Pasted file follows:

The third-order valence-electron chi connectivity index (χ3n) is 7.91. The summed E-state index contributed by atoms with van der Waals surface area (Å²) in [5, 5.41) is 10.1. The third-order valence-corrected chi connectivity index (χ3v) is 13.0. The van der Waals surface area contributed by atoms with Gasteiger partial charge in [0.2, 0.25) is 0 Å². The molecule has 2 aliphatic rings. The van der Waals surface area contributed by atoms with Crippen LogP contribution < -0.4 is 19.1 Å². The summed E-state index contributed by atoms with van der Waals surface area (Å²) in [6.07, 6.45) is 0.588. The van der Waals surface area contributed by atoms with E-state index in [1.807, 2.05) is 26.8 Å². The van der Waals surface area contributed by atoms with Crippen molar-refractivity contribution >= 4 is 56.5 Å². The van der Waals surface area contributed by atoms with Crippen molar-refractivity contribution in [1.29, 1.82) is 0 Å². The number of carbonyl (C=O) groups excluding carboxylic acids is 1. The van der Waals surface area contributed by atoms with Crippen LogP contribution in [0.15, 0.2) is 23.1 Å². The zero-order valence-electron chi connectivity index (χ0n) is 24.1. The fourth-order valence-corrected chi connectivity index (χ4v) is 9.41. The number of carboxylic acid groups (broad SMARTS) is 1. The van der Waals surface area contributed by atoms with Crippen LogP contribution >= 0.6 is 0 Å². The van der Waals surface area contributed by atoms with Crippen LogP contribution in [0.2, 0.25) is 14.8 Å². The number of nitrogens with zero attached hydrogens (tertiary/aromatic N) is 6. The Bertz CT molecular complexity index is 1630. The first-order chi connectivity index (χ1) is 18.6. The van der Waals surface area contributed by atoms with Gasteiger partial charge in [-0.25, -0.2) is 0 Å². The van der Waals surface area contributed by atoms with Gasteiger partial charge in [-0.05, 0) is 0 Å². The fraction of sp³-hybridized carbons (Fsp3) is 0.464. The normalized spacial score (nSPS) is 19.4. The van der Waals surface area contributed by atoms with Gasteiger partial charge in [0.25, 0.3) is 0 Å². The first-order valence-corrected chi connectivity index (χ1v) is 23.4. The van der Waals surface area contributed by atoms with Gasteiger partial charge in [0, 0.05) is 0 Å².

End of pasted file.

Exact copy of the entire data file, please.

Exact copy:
The third-order valence-electron chi connectivity index (χ3n) is 7.91. The summed E-state index contributed by atoms with van der Waals surface area (Å²) in [5, 5.41) is 10.1. The third-order valence-corrected chi connectivity index (χ3v) is 13.0. The van der Waals surface area contributed by atoms with Gasteiger partial charge in [0.2, 0.25) is 0 Å². The molecule has 2 aliphatic rings. The van der Waals surface area contributed by atoms with Crippen LogP contribution < -0.4 is 19.1 Å². The summed E-state index contributed by atoms with van der Waals surface area (Å²) in [6.07, 6.45) is 0.588. The van der Waals surface area contributed by atoms with E-state index in [1.807, 2.05) is 26.8 Å². The van der Waals surface area contributed by atoms with Crippen molar-refractivity contribution >= 4 is 56.5 Å². The van der Waals surface area contributed by atoms with Crippen molar-refractivity contribution in [1.29, 1.82) is 0 Å². The number of carbonyl (C=O) groups excluding carboxylic acids is 1. The van der Waals surface area contributed by atoms with Crippen LogP contribution in [0.15, 0.2) is 23.1 Å². The zero-order valence-electron chi connectivity index (χ0n) is 24.1. The fourth-order valence-corrected chi connectivity index (χ4v) is 9.41. The number of carboxylic acid groups (broad SMARTS) is 1. The van der Waals surface area contributed by atoms with Crippen LogP contribution >= 0.6 is 0 Å². The van der Waals surface area contributed by atoms with Crippen LogP contribution in [0.2, 0.25) is 14.8 Å². The number of nitrogens with zero attached hydrogens (tertiary/aromatic N) is 6. The Bertz CT molecular complexity index is 1630. The first-order chi connectivity index (χ1) is 18.6. The van der Waals surface area contributed by atoms with Gasteiger partial charge in [-0.25, -0.2) is 0 Å². The van der Waals surface area contributed by atoms with Gasteiger partial charge in [-0.05, 0) is 0 Å². The fraction of sp³-hybridized carbons (Fsp3) is 0.464. The normalized spacial score (nSPS) is 19.4. The van der Waals surface area contributed by atoms with Gasteiger partial charge in [0.25, 0.3) is 0 Å². The first-order valence-corrected chi connectivity index (χ1v) is 23.4. The van der Waals surface area contributed by atoms with Gasteiger partial charge in [0, 0.05) is 0 Å².